Brices Cross Roads National Battlefield Site | PARK AT A GLANCE

Brices Cross Roads National Battlefield Site

Brices Cross Roads National Battlefield Site


Located west of Baldwyn, Mississippi, Brices Cross Roads National Battlefield Site commemorates the Battle of Brices Cross Roads, which was fought on June 10, 1864, between the armies of Union General Samuel Sturgis and Confederate General Nathan Bedford Forrest. Sturgis was tasked with hunting down and destroying Forrest and his cavalry, as they posed a legitimate threat to General William T. Sherman’s supply line that fueled his campaign against Atlanta. Forrest, outnumbered two to one, managed to wage two battles against split Union forces, thus evening the playing field. He first attacked the Union Cavalry, which had been marching three hours ahead of the infantry and artillery. He outnumbered these troops by nearly 1,000 men. When the infantry and artillery were notified of the fighting, they were forced to march double-time to provide reinforcement. By the time they reached the crossroads to where the beaten cavalry had already fallen back, they were exhausted. After a series of attacks, Sturgis’s men began a panicked retreat back to Memphis.

The Brices Cross Roads National Battlefield Site is exactly the same as the nearby Tupelo National Battlefield—a one-acre memorial with a monument, a couple of cannon exhibits, and two information panels (though no graves like at Tupelo). In fact, even the monument is the same, with only the wording changed. It takes all of ten minutes to visit the park.

Battle of Brices Cross Roads Memorial

Battle of Brices Cross Roads Memorial

For those wanting something more do, unlike the battlefield in Tupelo, of which nothing remains due to the city’s expansion, there is plenty of preserved battlefield to explore at Brice’s Crossroads, it’s just that the National Park Service has nothing to do with it. The state of Mississippi, the Civil War Preservation Trust, and the Brice’s Crossroads National Battlefield Commission have all put together some type of battlefield tour, from roadside monuments and information panels to short interpretive trails. There is even a visitor center, Mississippi’s Finals Stands Interpretive Center, where you can get information, see a movie on the battle, and browse through a museum.

Though National Park Planner does not normally review non-National Park related activities, an exception is made in this case because many people who have traveled to the battlefield site will certainly want to learn and see more than the National Park Service has to offer. If you plan to visit both the Tupelo and Brices Cross Roads battlefields, which aren’t but a half hour or so drive apart from each other, start at Brices Cross Roads, for not only did this battle come first in the hunt for Confederate General Nathan Bedford Forest, Mississippi’s Final Stands Interpretive Center is the only place where you can get information on both battles.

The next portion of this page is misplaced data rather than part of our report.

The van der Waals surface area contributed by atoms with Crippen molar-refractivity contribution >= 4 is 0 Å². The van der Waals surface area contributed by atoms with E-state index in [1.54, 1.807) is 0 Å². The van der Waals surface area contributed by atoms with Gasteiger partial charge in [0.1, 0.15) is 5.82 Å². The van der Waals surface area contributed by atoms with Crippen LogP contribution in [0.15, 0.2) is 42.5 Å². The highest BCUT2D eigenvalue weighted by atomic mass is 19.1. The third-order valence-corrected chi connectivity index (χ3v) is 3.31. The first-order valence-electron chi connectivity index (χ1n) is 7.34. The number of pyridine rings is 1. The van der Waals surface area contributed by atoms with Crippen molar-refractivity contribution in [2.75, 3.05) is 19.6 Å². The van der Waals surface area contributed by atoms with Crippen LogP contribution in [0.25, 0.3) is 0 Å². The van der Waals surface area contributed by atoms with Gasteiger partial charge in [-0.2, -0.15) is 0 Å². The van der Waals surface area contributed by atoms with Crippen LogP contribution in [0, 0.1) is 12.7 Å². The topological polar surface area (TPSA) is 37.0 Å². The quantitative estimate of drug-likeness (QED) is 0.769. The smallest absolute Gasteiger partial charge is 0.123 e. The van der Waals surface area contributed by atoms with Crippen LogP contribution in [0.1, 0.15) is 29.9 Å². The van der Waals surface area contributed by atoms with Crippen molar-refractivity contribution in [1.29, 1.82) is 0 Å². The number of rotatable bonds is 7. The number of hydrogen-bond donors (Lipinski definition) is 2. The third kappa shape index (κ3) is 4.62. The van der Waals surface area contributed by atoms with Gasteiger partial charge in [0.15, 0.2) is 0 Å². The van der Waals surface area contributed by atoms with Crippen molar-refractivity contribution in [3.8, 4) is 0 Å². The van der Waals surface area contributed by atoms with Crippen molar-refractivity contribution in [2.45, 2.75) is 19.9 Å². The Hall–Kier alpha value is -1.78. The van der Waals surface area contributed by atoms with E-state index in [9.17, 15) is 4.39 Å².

As for the name, you will see the battle spelled in a number of ways: Brices Cross Roads, Brice’s Crossroads, Brice’s Cross Roads. The legislation that created the National Park omitted the apostrophe and spelled Cross Roads as two words, so that is how the National Park Service must spell the battlefield name. However, Brice’s is obviously a possessive noun, so the use of the apostrophe is undoubtedly correct. The Civil War Preservation Trust uses the spelling “Brice’s Cross Roads,” while the state of Mississippi and the Brice’s Crossroads National Battlefield Commission use “Brice’s Crossroads.”


Brices Cross Roads National Battlefield Site is a one-acre memorial located at an intersection west of Baldwyn, Mississippi, known as Brice’s Crossroads. There is nothing to stop you from visiting 24 hours a day, but it is in a rural area, so there are no lights to illuminate it at night.

The Natchez Trace Parkway Visitor Center in Tupelo serves as the official National Park Service visitor center. It is open daily from 9 AM to 4:30 PM except when closed on Thanksgiving, Christmas, and New Year’s Day. However, Mississippi’s Final Stands Interpretive Center, a non-National Park Service facility, is really the best place to get information on the battle. It is open from 9 AM to 5 PM Tuesdays through Saturdays.


There is no fee to see the one-acre memorial or to visit the Natchez Trace Parkway Visitor Center, but there is a fee for the Mississippi’s Final Stands Interpretive Center. Check out the Mississippi’s Final Stands Interpretive Center web page for the latest prices.


Visitor Center
allow 1 hour

Battlefield Driving Tour
allow 3-4 hours

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Last updated on January 23, 2022
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